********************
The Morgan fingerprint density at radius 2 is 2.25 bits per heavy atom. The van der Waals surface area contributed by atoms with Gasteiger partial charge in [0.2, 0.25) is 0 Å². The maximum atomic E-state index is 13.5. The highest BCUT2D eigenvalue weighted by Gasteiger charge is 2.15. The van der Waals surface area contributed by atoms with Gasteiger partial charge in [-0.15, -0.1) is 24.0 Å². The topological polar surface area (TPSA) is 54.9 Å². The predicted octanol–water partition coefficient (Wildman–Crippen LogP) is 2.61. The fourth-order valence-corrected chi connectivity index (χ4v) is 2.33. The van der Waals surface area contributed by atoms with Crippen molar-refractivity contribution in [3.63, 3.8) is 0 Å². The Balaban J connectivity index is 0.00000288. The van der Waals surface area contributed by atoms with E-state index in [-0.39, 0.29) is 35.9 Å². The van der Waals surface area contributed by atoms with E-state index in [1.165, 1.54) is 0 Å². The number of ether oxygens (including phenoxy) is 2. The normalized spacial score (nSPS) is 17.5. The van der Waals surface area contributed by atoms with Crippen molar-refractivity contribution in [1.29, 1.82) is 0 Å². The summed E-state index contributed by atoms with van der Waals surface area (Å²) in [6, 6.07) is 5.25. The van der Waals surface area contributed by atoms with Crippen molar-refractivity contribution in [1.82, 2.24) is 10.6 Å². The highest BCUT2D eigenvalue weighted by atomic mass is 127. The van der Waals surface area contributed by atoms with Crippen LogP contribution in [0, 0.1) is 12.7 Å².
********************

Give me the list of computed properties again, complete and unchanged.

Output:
The Morgan fingerprint density at radius 2 is 2.25 bits per heavy atom. The van der Waals surface area contributed by atoms with Gasteiger partial charge in [0.2, 0.25) is 0 Å². The maximum atomic E-state index is 13.5. The highest BCUT2D eigenvalue weighted by Gasteiger charge is 2.15. The van der Waals surface area contributed by atoms with Gasteiger partial charge in [-0.15, -0.1) is 24.0 Å². The topological polar surface area (TPSA) is 54.9 Å². The predicted octanol–water partition coefficient (Wildman–Crippen LogP) is 2.61. The fourth-order valence-corrected chi connectivity index (χ4v) is 2.33. The van der Waals surface area contributed by atoms with Crippen molar-refractivity contribution in [3.63, 3.8) is 0 Å². The Balaban J connectivity index is 0.00000288. The van der Waals surface area contributed by atoms with E-state index in [-0.39, 0.29) is 35.9 Å². The van der Waals surface area contributed by atoms with E-state index in [1.165, 1.54) is 0 Å². The number of ether oxygens (including phenoxy) is 2. The normalized spacial score (nSPS) is 17.5. The van der Waals surface area contributed by atoms with Crippen molar-refractivity contribution in [1.29, 1.82) is 0 Å². The summed E-state index contributed by atoms with van der Waals surface area (Å²) in [6, 6.07) is 5.25. The van der Waals surface area contributed by atoms with Crippen molar-refractivity contribution in [1.82, 2.24) is 10.6 Å². The highest BCUT2D eigenvalue weighted by atomic mass is 127. The van der Waals surface area contributed by atoms with Crippen LogP contribution in [0, 0.1) is 12.7 Å².